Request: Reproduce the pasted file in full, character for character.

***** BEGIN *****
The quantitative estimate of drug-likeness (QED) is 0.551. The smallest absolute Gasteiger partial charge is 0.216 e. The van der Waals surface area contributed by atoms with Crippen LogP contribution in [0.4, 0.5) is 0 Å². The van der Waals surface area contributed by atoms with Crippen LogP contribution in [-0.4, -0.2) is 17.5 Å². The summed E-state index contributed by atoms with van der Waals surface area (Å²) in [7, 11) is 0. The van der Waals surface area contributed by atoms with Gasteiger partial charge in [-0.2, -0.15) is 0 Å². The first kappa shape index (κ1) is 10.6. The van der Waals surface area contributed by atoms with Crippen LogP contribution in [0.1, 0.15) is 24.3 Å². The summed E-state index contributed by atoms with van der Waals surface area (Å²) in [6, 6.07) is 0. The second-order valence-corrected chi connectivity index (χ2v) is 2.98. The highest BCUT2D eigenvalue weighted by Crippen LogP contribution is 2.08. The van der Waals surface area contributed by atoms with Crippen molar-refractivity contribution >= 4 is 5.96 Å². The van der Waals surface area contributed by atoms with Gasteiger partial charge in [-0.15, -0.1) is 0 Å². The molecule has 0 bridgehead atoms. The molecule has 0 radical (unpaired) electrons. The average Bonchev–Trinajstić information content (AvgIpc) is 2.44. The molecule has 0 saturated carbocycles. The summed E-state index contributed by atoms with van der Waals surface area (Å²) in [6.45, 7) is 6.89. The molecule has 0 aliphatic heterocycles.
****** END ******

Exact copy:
The quantitative estimate of drug-likeness (QED) is 0.551. The smallest absolute Gasteiger partial charge is 0.216 e. The van der Waals surface area contributed by atoms with Crippen LogP contribution in [0.4, 0.5) is 0 Å². The van der Waals surface area contributed by atoms with Crippen LogP contribution in [-0.4, -0.2) is 17.5 Å². The summed E-state index contributed by atoms with van der Waals surface area (Å²) in [7, 11) is 0. The van der Waals surface area contributed by atoms with Gasteiger partial charge in [-0.2, -0.15) is 0 Å². The first kappa shape index (κ1) is 10.6. The van der Waals surface area contributed by atoms with Crippen LogP contribution in [0.1, 0.15) is 24.3 Å². The summed E-state index contributed by atoms with van der Waals surface area (Å²) in [6, 6.07) is 0. The second-order valence-corrected chi connectivity index (χ2v) is 2.98. The highest BCUT2D eigenvalue weighted by Crippen LogP contribution is 2.08. The van der Waals surface area contributed by atoms with Crippen molar-refractivity contribution >= 4 is 5.96 Å². The van der Waals surface area contributed by atoms with Gasteiger partial charge in [-0.15, -0.1) is 0 Å². The molecule has 0 bridgehead atoms. The molecule has 0 radical (unpaired) electrons. The average Bonchev–Trinajstić information content (AvgIpc) is 2.44. The molecule has 0 saturated carbocycles. The summed E-state index contributed by atoms with van der Waals surface area (Å²) in [6.45, 7) is 6.89. The molecule has 0 aliphatic heterocycles.